2009 Chateau Meyney, Saint-Estèphe
There’s no doubt that Saint-Estèphe is the least known and most overlooked of the four famous communes of the Mèdoc peninsula of Bordeaux. Of the 55 original estates classified as first to fifth growths in 1855, only five were in Saint-Estèphe. In comparison to the weight of Margaux, the aromatics of Pauillac, or the elegance of St.-Julian, the wines of Saint-Estèphe are generally considered to be more rustic and tannic. So naturally we were very pleasantly surprised to discover this smooth, full bodied wine from Chateau Meyney in, yes, Saint-Estèphe. Meyney is one of the oldest estates in the Mèdoc and the vineyard sits on an outcropping of iron-enriched blue clay that is quite unusual for Saint-Estèphe but is found in Pomerol, particularly in the famous vineyard of Chateau Pètrus. Perhaps that’s why the wine shows the rich character of a powerful “right bank” Bordeaux, although the actual blend is 60% Cabernet Sauvignon, 30% Merlot, and 10% Petit Verdot. In contrast to the more structured wines produced in the cooler 2010, this wine’s deep fruit is representative of the warmer 2009 vintage. Nor surprisingly, Robert Parker loved the wine and wrote, “I clearly underrated this wine from barrel. The finest wine made at this estate since 1982, this opaque black wine is a sleeper of the vintage, with oodles of blackberry fruit interwoven with hints of charcoal, forest floor, licorice and damp earth. Deep, rich, chewy, full-bodied and opulent, this is a fabulous Meyney that, because of its low acidity and very ripe tannin, can be drunk in 3-4 years or cellared for two decades. Bravo!” Not much more to add, except that it’s $49.75 and in good supply.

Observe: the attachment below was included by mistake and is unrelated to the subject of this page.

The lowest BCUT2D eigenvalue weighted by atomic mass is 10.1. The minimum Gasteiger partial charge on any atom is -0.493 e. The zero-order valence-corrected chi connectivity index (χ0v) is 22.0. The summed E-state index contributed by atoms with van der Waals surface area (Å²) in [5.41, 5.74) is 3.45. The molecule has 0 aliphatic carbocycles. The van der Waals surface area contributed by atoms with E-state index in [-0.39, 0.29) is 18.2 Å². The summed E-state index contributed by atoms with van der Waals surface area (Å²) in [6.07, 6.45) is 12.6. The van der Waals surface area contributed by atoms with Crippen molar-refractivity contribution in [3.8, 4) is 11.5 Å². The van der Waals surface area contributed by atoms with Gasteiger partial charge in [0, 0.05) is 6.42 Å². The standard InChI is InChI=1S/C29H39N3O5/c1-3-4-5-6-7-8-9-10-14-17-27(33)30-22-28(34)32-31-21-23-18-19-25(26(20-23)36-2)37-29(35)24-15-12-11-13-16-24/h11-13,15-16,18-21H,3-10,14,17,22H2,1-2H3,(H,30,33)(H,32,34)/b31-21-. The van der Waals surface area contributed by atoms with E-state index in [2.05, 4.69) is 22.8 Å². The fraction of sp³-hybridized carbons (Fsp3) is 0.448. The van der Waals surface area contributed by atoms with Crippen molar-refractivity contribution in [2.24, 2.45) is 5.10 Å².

2011 Azienda Agricola Bastianich, Vespa Bianco
A review of our records shows that we have put this wonderful white in this club every four years, the previous vintages having been the 2004 and 2008. This odd pattern is not due to the variable quality of the wine, which has been consistently good, but more due to the vagaries of distribution in this market. Joe and Lidia Bastianich have become world famous as restaurateurs, authors, and television personalities (not to mention their many food and wine collaborations with Chef Mario Batali), but they are also well-known in Italy for the wines from their properties in Friuli and Tuscany. The Vespa Bianco, from their Friuli estate, is a blend of 45% Chardonnay, 45% Sauvignon Blanc and 10% late harvest Picolit — a white grape from the Friuli region that lends this sumptuous wine an amazing mouth feel. The Sauvignon Blanc provides plenty of minerality and citrus, while the Chardonnay supplies flavors of honey and pear. For food pairings, the Bastianichs recommend it with roasted turkey or duck, shellfish, especially lobster or scallops, mushroom-based dishes, and cheese-dressed pastas. The Vespa Bianco is $39 and once again completely sold out. Enjoy it now or over the next seven to ten years.